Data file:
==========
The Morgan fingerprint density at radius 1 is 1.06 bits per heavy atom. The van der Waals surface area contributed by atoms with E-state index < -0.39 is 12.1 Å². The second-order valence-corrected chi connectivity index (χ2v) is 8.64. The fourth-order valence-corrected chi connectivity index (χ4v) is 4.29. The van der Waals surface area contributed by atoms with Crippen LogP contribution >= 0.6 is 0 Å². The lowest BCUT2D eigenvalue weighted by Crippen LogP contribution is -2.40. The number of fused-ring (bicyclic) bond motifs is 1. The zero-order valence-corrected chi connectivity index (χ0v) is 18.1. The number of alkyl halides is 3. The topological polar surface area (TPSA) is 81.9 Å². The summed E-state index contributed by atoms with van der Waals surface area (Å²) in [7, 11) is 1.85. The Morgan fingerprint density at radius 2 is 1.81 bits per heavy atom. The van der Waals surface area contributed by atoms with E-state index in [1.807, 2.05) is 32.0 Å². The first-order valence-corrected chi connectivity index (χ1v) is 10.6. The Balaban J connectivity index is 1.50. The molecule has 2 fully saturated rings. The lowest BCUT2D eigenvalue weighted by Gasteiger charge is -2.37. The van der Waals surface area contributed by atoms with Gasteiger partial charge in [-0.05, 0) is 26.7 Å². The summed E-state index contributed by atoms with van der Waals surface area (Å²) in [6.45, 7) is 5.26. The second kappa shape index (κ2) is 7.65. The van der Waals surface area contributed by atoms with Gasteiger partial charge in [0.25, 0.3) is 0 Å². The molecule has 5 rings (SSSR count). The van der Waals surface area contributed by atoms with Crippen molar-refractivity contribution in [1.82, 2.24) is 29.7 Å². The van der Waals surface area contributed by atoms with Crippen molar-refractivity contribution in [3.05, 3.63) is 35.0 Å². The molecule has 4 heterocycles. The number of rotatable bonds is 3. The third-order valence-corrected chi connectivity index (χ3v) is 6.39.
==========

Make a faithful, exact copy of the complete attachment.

The Morgan fingerprint density at radius 1 is 1.06 bits per heavy atom. The van der Waals surface area contributed by atoms with E-state index < -0.39 is 12.1 Å². The second-order valence-corrected chi connectivity index (χ2v) is 8.64. The fourth-order valence-corrected chi connectivity index (χ4v) is 4.29. The van der Waals surface area contributed by atoms with Crippen LogP contribution >= 0.6 is 0 Å². The lowest BCUT2D eigenvalue weighted by Crippen LogP contribution is -2.40. The number of fused-ring (bicyclic) bond motifs is 1. The zero-order valence-corrected chi connectivity index (χ0v) is 18.1. The number of alkyl halides is 3. The topological polar surface area (TPSA) is 81.9 Å². The summed E-state index contributed by atoms with van der Waals surface area (Å²) in [7, 11) is 1.85. The Morgan fingerprint density at radius 2 is 1.81 bits per heavy atom. The van der Waals surface area contributed by atoms with E-state index in [1.807, 2.05) is 32.0 Å². The first-order valence-corrected chi connectivity index (χ1v) is 10.6. The Balaban J connectivity index is 1.50. The molecule has 2 fully saturated rings. The lowest BCUT2D eigenvalue weighted by Gasteiger charge is -2.37. The van der Waals surface area contributed by atoms with Gasteiger partial charge in [-0.05, 0) is 26.7 Å². The summed E-state index contributed by atoms with van der Waals surface area (Å²) in [6.45, 7) is 5.26. The second kappa shape index (κ2) is 7.65. The van der Waals surface area contributed by atoms with Gasteiger partial charge in [0.25, 0.3) is 0 Å². The molecule has 5 rings (SSSR count). The van der Waals surface area contributed by atoms with Crippen molar-refractivity contribution in [1.82, 2.24) is 29.7 Å². The van der Waals surface area contributed by atoms with Crippen molar-refractivity contribution in [3.05, 3.63) is 35.0 Å². The molecule has 4 heterocycles. The number of rotatable bonds is 3. The third-order valence-corrected chi connectivity index (χ3v) is 6.39.